The holiday season is a time for many things. Family. Friends. Worship. And secrets. Everyone in my family has at least one secret during the holidays, mostly involving gifts. My kids are both now in Middle School and they have become quite talented at keeping secrets. Each of them picked out presents for other family members by themselves this year. Each also have neither confirmed nor denied the existence of a certain North Pole resident. I imagine they suspect that Santa is not a real person, but they’re keeping that opinion to themselves. My guess is that if they announce a disbelief in Saint Nick, they believe the presents will cease to appear on Christmas morning. At least that was my thought at the same age. Regardless, they are both keeping this a secret from me.
Another secret was revealed to me over these last two weeks. My ever-developing and maturing 11-year old daughter who has always adored me as a hero now has a boyfriend. It’s just a class-mate crush, but I’m aware that such “relationships” are more complicated in this day of texting and emailing. I don’t have a fear of my daughter having a boyfriend…just of the modern day etiquette and practices of which I’m not aware. She finally asked my wife to share the news with me, so I approached my daughter with a smiling and understanding expression and told her I wouldn’t tease her (much) and that it was okay to have a boyfriend. I also told her a father’s job is not to tease the daughter, but to intimidate the boyfriend, so I’d look forward to that day soon.
It was my son who surprised me the most. He knew of his sister’s boyfriend (who happens to be one of my son’s best friends…another dynamic that should prove to be challenging down the road). What surprised me is that he could keep a secret at all. He’s the one that often blurts out the most untimely comments in public (think “Fire! in a crowded movie house”). He’s always the one that crumbles under the “Daddy stare” into a fit of giggles and cries of “Okay okay…I’ll tell you!” But within Boyfriend-Gate, he showed no signs of having knowledge at all. I would be proud of him if it wasn’t for the worry this has set upon me. These are the first secrets of many to come. Many, many!
Don’t get me wrong, I have fantastic kids. Sure, I have parental bias, but I think I speak fact as well. They both do well in school and each has a good set of friends that also perform well in class as well as in social groups. My kids could be more active, but their lack of involvement is as much my fault as anyone’s. Overall, they are really good kids. Good kids that have learned to keep secrets really well.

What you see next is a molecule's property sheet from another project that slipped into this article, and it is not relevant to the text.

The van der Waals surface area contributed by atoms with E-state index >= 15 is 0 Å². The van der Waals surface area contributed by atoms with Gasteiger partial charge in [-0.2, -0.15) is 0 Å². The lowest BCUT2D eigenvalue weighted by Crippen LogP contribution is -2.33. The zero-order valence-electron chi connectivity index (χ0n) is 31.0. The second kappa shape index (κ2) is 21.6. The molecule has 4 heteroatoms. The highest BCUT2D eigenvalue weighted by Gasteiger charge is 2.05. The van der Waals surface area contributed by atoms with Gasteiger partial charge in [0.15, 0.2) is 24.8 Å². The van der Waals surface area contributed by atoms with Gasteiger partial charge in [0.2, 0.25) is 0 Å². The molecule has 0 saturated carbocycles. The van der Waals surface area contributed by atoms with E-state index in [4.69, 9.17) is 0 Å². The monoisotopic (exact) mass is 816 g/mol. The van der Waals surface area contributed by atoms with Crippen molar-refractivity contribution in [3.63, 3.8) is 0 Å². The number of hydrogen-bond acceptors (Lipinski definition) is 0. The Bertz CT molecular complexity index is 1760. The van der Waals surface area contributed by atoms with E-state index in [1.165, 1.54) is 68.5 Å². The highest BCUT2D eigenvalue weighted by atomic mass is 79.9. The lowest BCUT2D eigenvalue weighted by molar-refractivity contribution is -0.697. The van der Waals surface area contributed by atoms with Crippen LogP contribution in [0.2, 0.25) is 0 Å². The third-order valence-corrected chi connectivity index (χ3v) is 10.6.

I predict (hope) that they will make good decisions in the future. They know that smoking is bad (it killed their grandma) and that tanning is bad (it contributed to their uncle’s death). But I know they’ll do things and try things of which they’ll keep secrets. I know this because I did. I have secrets that I would never tell my parents and that I’ll probably take to my grave. I did things that I knew “was wrong” and yet I did them anyway. I’ve made better and smarter decisions later in life and would most likely not repeat some of those earlier actions. Those actions…which started when I was just slightly older than what my kids are now. So yeah, I have to be realistic and know that my kids will make some poor decisions. Despite being incredibly well behaved kids now, they’ll make the occasional bone-headed decision. And they’ll keep some so secret that they’ll take them to their grave.
I have some solace in knowing that some decisions are made more difficult to carry through. I know that my son won’t be hopping in my car to zoom down the road, at least until he’s 15 or 16, because middle schoolers are too young to drive. I know that my daughter won’t go off to buy cigarettes from the store until she’s around 18 (hopefully never) because that’s the age limit in North Carolina. I know that neither will go off to buy a pint of Crown Royal until they’re 21, the legal drinking age in this state. There are other such age restrictions which help to put my mind at ease. I’m not so naïve to realize that loopholes can’t be found or that a friend or young adult might not sneak a drink or a smoke their way. Still, I do know that such laws make access more difficult.
That’s why I support any efforts toward a ban on tanning beds for minors. I know that my kids are good kids. I know that I have parental control over these kids…now. I also know that good kids (yes, I was a “good kid”) will purposely make a bad choice and then keep it a secret. I’m convinced they will stay away from tanning beds. But then again….
Kudos to our friend Chelsea Dawson for fighting for a tanning bed ban in Virginia. Cheers to all others that have won the fights in their states or plan to continue the fight in others. I wholeheartedly agree that parents should have the responsibility for their children and understand that every parent believes they have good kids. Almost as good as mine. But I also know that kids will make mistakes that can affect their lives in dramatic ways. We might think our kids will make the right choices…but we might never know their secrets.